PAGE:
“Luna… Luna Je…an they are coming,” Woodbine said.
Luna Jean looked past the radio and out at the field. The bronze grass bent in angular ways. Luna Jean’s chest tightened. The salt spread through her ribs. She imagined the crystals sealing over her heart.
The field broke apart around emptiness. She saw branches break under the pressure of living but didn’t see the owner.
Luna Jean closed her eyes.
She pressed a button.
“I am so sorry, Woodi,” she said.
Wood creaked. Thunder growled in her house.
Luna Jean pressed her head against plastic. She sealed her eyes shut. The floorboards shifted under the weight of them. A growl cracked in the air. Luna Jean felt her body shudder, unthether, the radio exempt. The plastic scaled against her skull as she pressed against the body of the silent machine.
Wood crackled. She felt it under her feet.
A snarl rattled against Luna Jean’s calves.
“God please,” Luna Jean breathed.
She felt the coolness of the demon’s shadow encompass her legs, back, shoulders, head. A metallic clatter rumbled in the kitchen. Luna Jean opened an eye to see the skull capped face of a bear appear in the window. Woodbine tore through its golden hair, her eyes wide as she ran for Luna Jean, through the rain, but the demon still stood over Luna Jean.
It opened its mouth, the translucent teeth hovered over Luna Jean as it snarled.
Woodi cried, “Luna Jean!”
Luna Jean closed her eyes. She dropped to her knees and pressed against the radio.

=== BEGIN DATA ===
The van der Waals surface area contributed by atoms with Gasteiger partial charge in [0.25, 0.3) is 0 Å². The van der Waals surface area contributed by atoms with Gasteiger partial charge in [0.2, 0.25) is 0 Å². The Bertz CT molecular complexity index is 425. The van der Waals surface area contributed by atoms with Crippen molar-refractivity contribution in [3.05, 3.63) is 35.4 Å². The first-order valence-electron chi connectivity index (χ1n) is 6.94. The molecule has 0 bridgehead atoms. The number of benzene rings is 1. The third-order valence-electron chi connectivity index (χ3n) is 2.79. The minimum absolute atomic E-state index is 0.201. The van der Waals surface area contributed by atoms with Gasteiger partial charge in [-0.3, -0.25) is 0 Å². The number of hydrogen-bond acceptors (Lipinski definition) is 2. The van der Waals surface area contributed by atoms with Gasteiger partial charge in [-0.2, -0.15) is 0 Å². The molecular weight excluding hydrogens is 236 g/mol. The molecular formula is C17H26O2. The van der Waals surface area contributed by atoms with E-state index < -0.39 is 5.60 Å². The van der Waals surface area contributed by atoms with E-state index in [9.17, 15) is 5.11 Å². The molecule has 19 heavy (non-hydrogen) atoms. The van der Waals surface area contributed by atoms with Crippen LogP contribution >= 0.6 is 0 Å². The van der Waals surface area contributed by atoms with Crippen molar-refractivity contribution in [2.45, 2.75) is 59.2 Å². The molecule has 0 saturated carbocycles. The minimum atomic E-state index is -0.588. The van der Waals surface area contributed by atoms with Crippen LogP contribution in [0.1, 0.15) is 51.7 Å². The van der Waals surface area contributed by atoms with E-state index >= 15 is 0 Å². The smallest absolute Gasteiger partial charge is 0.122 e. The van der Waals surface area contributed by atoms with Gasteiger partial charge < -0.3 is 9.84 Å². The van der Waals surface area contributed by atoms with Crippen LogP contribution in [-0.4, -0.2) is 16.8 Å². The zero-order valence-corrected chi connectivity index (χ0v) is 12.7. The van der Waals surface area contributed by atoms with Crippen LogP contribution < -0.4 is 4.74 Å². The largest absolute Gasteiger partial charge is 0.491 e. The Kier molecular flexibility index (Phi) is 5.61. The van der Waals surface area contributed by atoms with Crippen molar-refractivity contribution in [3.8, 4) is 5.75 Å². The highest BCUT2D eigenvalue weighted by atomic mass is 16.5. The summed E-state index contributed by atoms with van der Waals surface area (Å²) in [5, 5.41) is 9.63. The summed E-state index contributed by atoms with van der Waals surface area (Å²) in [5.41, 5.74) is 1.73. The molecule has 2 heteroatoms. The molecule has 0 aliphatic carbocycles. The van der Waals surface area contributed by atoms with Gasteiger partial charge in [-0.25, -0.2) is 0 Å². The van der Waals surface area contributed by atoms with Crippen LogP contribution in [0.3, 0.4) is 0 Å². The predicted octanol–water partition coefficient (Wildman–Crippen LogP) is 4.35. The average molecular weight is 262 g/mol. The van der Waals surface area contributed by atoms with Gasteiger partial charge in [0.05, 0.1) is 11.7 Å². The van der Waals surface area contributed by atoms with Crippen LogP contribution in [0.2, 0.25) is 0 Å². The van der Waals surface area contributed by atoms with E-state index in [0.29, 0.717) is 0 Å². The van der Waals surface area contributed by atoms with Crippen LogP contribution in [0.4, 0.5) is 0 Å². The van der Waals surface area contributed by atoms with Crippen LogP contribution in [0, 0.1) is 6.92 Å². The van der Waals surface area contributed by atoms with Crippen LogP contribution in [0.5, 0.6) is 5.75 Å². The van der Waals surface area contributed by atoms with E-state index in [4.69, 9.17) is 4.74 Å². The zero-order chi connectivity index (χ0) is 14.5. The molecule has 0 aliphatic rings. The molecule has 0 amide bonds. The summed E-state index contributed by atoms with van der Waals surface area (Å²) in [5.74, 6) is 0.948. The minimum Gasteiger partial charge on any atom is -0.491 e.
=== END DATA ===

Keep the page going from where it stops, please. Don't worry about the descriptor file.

“I am so sorry, I am so sorry,” she said in the midst of the demon’s thunder.
The door slammed against the wall.
Woodbine screamed out.
Thunder roared over Luna Jean, over the demon as it bellowed out.
The shadow pulled away.
Wood broke under weight.
Splinters sheered the air.
Rain pounded against the rooftop.
Plastic rattled in Luna Jean’s ear.
A hand rested on her shoulder.
“Luna Jean,” Woodbine said.
Luna Jean looked up at her. Woodbine studied her face, then gazed past her, toward the island of the kitchen.
The rain bristled neck of the demon hung in the jaws of the dog, its maw open from its last breath. Black blood pooled around the body. The air filled with iron.
The dog stood braced over the broken boards, the open throat in its mouth. The dog’s face was twisted in the ways of feral things. The milky blue eye now had a thin pupil that glared through with the simple gold one as it studied for another demon.
Woodbine passed in front of Luna Jean. She pulled out a knife from her scabbard.
Woodbine said, “What is this thing?”
Luna Jean rolled onto all fours. The dog met her gaze. She froze. The dog snarled, its ruff still high, still so small compared to the felled demon that laid limp on the kitchen floor. The pupil of the milky eye, so black and sharp, like a dagger in the night, faded away into the vapors of blind blue.
“He has a ghost eye,” whispered Luna Jean.
Rare things, ghost eyes are, but when you find someone who owns one, well, you make them a friend. Nan had said.